Paul Krugman: Trump's Tax Plan Is Even More Plutocratic Than You Realize
A recent AP poll suggests a majority of Americans understand that Donald Trump's proposed tax cuts will overwhelmingly benefit major corporations and the rich. What few may realize, however, is that it's not just the country's 1 percent that stand to profit handsomely but the world's wealthiest plutocrats. So much for the president's pledge that our allies will pay their fair share.
In his Friday column, Paul Krugman suggests Trump could be giving away as much as $700 billion to investors around the globe, "no strings attached." That's because his proposal is loosely based on the theory that corporate tax cuts attract foreign capital, which in turn boosts productivity, profits and finally, wages.
"If this sounds like a convoluted and uncertain story, with many weak links in the supposed chain of events that ends up helping workers so much," Krugman writes, "that’s because it is."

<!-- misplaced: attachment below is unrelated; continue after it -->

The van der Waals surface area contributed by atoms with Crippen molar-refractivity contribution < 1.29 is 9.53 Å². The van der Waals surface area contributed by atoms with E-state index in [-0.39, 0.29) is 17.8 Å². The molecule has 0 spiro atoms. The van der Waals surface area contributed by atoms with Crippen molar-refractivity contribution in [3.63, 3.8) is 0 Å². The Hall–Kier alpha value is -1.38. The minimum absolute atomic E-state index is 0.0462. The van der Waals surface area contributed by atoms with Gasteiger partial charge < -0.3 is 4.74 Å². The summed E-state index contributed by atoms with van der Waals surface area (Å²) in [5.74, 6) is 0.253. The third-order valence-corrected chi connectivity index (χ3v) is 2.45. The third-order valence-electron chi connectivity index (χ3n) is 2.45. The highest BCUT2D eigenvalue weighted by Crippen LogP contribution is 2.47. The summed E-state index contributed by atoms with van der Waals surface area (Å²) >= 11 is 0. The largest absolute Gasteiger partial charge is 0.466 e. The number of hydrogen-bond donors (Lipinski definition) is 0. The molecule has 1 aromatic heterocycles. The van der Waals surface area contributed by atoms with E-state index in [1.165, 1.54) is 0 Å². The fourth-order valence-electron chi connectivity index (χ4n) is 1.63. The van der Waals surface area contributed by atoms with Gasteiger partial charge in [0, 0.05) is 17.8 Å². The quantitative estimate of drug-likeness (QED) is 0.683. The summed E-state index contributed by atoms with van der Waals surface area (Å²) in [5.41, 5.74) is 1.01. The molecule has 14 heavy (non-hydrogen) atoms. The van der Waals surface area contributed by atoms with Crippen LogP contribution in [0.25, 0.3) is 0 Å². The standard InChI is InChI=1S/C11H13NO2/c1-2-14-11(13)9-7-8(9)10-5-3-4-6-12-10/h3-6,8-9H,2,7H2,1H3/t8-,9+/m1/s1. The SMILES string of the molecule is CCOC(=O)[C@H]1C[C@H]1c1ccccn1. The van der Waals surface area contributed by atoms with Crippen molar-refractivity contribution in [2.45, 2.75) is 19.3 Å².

In fact, trickledown economics has been repeatedly debunked, first under Ronald Reagan and again during the Bush administration, which culminated in the financial crisis of 2008. As the New York Times columnist eagerly reminds his readers, cutting taxes tends to lead to massive trade deficits, while exclusively benefiting corporate shareholders—the rich, more broadly, but also foreign interests, which hold as much as 35 percent of U.S. equities.
"The result," he writes, "would be a huge hole in the budget, which Republicans would try to close at the expense of the poor and middle class."
"Now, it may sound extreme to say that Trump and his allies want to take away health care from millions largely so that they can give wealthy foreigners a $700 billion gift," Krugman concludes. "But however it may sound, it’s also the literal truth."
Read Paul Krugman's column at the New York Times.